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You burn to learn

Published: 
Monday, June 9, 2014
TRINI TO D BONE

My name is Anthony Johnson but I A-K-A as “Strongy”. Unfortunately, I am a deportee. I came back from Brooklyn, New York, 17 years ago.

 

 

Boy days in Laventille was fun, kicking ball, playing basketball, flying kite. But the most best part was when you put a glass [on the toe of your shoe and put it by a girl’s shoes] and you sit down [and look at the reflection]. Kids will be kids. And all that is part of life.

 

 

I get my upper body definition from hard work. Pure hard work. Plenty hard work. When you work hard, you see improvements. And it gets the body clean.

 

 

I have a college education, nuh. I went to school in New York, nuh. I took an associate’s degree in psychology.

 

 

You know what is called, “a broken home”? That’s when you’re raised by one parent, not both parents, nuh. And that is force them to be led astray by male figures who are adults, who are older. I was misled in that way. But I burn to learn, you know? 

 

 

I have plenty regrets about leaving Brooklyn. I left a wife, children, house, car, everything. I miss my children. My wife married again. It’s all good.

 

 

I groom back into my country now. I’s a native here. I wasn’t brought here, I didn’t come here, I was born here.

 

 

I come from a very big family. My mother had nine boys and three girls. My father had five boys and one girl. That is a big family. And I’s the baby. I have three children in New York and one here.

 

 

Since I had a little accident here in Woodbrook with these gyro-men, I haven’t been able to go and see my son. It scar me mentally and physically, mentally most of all. I don’t know how to deal with my son, because of the bruises I suffer from my head and the stitches and thing, nuh. And I felt I should have been compensated for it. And I didn’t get it.

 

 

I not racial, you understand, but these fellas feel, because they’re white, and they come in a Third World country that’s run by blacks, they feel like we seeing poverty. So they feel they could pay they way through. And put us against one another, for them to see their way. They succeeding in a lot of ways, as far as it goes with the authorities.

 

 

In some ways, I face hostility on the Avenue. They try to make it seem like is a joke but is total disrespect. You don’t pay people to put human faeces on people’ clothes. You don’t pay people to destroy people’s things. To disrespect people and laugh! I live on almost every street in Woodbrook and it was never so. As these fellas come, Woodbrook changed.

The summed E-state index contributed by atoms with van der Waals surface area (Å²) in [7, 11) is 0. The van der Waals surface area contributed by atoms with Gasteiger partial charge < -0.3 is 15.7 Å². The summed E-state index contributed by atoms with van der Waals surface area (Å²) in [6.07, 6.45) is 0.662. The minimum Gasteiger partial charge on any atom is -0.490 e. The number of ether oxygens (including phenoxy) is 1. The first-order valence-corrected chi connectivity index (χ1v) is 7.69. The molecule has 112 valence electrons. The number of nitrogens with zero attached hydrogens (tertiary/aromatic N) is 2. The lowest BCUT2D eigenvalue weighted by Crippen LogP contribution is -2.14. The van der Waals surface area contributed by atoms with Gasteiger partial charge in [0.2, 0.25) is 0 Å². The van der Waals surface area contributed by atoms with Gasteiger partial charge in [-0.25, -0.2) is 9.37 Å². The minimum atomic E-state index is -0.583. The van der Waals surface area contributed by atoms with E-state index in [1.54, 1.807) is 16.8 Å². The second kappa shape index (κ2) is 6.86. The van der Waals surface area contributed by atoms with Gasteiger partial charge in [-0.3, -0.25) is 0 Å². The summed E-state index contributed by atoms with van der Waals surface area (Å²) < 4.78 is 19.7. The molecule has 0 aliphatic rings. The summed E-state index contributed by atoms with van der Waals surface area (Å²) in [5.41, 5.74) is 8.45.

I earn most of my money in the week. Some days you make small money. Some days you make nothing.

 

 

Hear my way of relaxation: I go in the middle of the Savannah or in a cemetery and sit down. Or in the park where the mountains nearby. Where it quiet, nuh. You hears nothing. I sit down and get a peace of mind.

 

 

I take in Carnival from a distance. Labour Day in Brooklyn, my wife and children partying, but I don’t partake. Is a pagan holiday to me. Plenty blood does pass in those days, people get hurt.

 

 

I used to function as a Muslim but it come like I backsliding. Start back eating pork and thing. But I try to keep that discipline, nuh.

 

 
I charge $30 to wash outside a car. I know people will do inside and out for that money. But sometimes men watch the job I do and give me more than $30. Sometimes a man give you $100!

 

 
The best part of the job is when you getting pay! The bad part is when you not getting the work you want to get. Is very frustrating.

 

 

A Trini is a native. Being a Trini is being Trini to the bone, all the way inside. In Brooklyn, I was red, white and black inside.

 

 

Trinidad & Tobago is a unity to me. No one is better than one. We stand for the same God and understanding.